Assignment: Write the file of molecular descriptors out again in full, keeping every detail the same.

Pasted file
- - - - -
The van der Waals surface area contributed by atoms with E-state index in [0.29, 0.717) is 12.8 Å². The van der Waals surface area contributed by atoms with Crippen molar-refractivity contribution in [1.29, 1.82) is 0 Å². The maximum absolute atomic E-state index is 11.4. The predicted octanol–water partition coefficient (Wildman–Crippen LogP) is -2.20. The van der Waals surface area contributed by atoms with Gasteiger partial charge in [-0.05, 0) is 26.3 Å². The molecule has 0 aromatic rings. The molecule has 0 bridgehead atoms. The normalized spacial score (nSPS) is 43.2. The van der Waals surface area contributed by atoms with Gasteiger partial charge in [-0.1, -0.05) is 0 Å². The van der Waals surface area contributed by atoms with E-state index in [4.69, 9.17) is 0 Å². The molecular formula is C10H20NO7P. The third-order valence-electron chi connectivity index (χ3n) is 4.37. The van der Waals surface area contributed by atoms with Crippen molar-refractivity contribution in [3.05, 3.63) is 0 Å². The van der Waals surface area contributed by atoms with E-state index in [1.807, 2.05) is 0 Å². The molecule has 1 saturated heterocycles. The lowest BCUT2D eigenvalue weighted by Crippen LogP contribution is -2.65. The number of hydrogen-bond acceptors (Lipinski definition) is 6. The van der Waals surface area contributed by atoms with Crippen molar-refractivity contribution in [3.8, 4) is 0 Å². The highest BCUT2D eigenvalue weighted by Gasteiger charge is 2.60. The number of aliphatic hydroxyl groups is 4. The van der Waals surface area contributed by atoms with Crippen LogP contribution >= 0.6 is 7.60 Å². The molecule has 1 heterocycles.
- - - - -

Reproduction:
The van der Waals surface area contributed by atoms with E-state index in [0.29, 0.717) is 12.8 Å². The van der Waals surface area contributed by atoms with Crippen molar-refractivity contribution in [1.29, 1.82) is 0 Å². The maximum absolute atomic E-state index is 11.4. The predicted octanol–water partition coefficient (Wildman–Crippen LogP) is -2.20. The van der Waals surface area contributed by atoms with Gasteiger partial charge in [-0.05, 0) is 26.3 Å². The molecule has 0 aromatic rings. The molecule has 0 bridgehead atoms. The normalized spacial score (nSPS) is 43.2. The van der Waals surface area contributed by atoms with Gasteiger partial charge in [-0.1, -0.05) is 0 Å². The van der Waals surface area contributed by atoms with E-state index in [4.69, 9.17) is 0 Å². The molecular formula is C10H20NO7P. The third-order valence-electron chi connectivity index (χ3n) is 4.37. The van der Waals surface area contributed by atoms with Crippen molar-refractivity contribution in [3.05, 3.63) is 0 Å². The van der Waals surface area contributed by atoms with E-state index in [1.807, 2.05) is 0 Å². The molecule has 1 saturated heterocycles. The lowest BCUT2D eigenvalue weighted by Crippen LogP contribution is -2.65. The number of hydrogen-bond acceptors (Lipinski definition) is 6. The van der Waals surface area contributed by atoms with Crippen molar-refractivity contribution in [3.8, 4) is 0 Å². The highest BCUT2D eigenvalue weighted by Gasteiger charge is 2.60. The number of aliphatic hydroxyl groups is 4. The van der Waals surface area contributed by atoms with Crippen LogP contribution >= 0.6 is 7.60 Å². The molecule has 1 heterocycles.